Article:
The various operations provided by container_traits<T> are expected to be like so, below. Ability to override them requires familiarity with the Lua stack and how it operates, as well as knowledge of Lua’s raw C functions. You can read up on raw C functions by looking at the “Programming in Lua” book. The online version’s information about the stack and how to return information is still relevant, and you can combine that by also using sol’s low-level stack API to achieve whatever behavior you need.

Warning

Exception handling WILL be provided around these particular raw C functions, so you do not need to worry about exceptions or errors bubbling through and handling that part. It is specifically handled for you in this specific instance, and ONLY in this specific instance. The raw note still applies to every other raw C function you make manually.

container operations

Below are the many container operations and their override points for container_traits<T>. Please use these to understand how to use any part of the implementation.

operation lua syntax container_traits<T> extension point stack argument order notes/caveats
set c:set(key, value) static int set(lua_State*); 1 self 2 key 3 value
  • if value is nil, it performs an erase in default implementation
  • if this is a sequence container and it support insertion and key,is an index equal to the size of the container,+ 1, it will insert at,the end of the container (this is a Lua idiom)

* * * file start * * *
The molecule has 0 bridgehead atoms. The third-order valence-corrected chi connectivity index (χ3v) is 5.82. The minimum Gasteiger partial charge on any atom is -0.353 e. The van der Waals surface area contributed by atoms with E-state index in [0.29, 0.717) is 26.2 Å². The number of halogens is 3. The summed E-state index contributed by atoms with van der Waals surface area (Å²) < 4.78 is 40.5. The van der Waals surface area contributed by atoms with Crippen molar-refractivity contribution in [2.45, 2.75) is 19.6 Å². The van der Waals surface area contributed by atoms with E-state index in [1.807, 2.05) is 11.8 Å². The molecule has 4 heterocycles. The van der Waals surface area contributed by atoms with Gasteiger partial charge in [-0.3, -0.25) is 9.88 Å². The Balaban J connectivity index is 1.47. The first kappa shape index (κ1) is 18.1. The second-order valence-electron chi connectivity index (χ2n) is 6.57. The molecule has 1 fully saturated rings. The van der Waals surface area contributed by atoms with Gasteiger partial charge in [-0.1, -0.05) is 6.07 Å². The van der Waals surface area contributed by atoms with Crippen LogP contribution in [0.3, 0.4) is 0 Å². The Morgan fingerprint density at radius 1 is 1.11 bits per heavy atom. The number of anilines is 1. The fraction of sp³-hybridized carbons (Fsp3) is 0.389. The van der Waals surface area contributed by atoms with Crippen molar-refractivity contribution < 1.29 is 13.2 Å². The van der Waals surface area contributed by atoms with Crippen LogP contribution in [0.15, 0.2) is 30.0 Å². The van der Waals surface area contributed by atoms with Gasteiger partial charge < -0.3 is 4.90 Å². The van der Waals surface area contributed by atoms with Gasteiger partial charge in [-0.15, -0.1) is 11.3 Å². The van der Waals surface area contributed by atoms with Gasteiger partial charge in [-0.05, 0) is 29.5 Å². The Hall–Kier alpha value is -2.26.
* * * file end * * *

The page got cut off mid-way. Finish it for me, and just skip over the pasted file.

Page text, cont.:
index_set c[key] = value static int index_set(lua_State*); 1 self 2 key 3 value
  • default implementation calls “set”
  • if this is a sequence container and it support insertion and key is an index equal to the size of the container + 1, it will insert at the end of the container (this is a Lua idiom)
get v = c:get(key) static int get(lua_State*); 1 self 2 key
  • can return multiple values
  • default implementation increments iterators linearly for non-random-access
index_get v = c[key] static int index_get(lua_State*); 1 self 2 key
  • can only return 1 value
  • default implementation just calls “get”
  • if key is a string and key is one of the other member functions, it will return that member function rather than perform a lookup / index get
find c:find(target) static int find(lua_State*); 1 self 2 target
  • target is a value for non-lookup containers (fixed containers, sequence containers, non-associative and non-ordered containers)
erase c:erase(target) static int erase(lua_State*); 1 self 2 target
  • for sequence containers, target is an index to erase
  • for lookup containers, target is the key type
  • uses linear incrementation to spot for sequence containers that do not have random access iterators (std::list, std::forward_list, and similar)
  • invalidates iteration
insert c:insert(target, value)   1 self 2 target 3 key
  • for sequence containers, target is an index, otherwise it is the key type
  • inserts into a container if possible at the specified location
add c:add(key, value) or c:add(value) static int add(lua_State*); 1 self 2 key/value 3 value
  • 2nd argument (3rd on stack) is provided for associative containers to add
  • ordered containers will insert into the appropriate spot, not necessarily at the end
size #c static int size(lua_State*); 1 self
  • default implementation calls .size() if present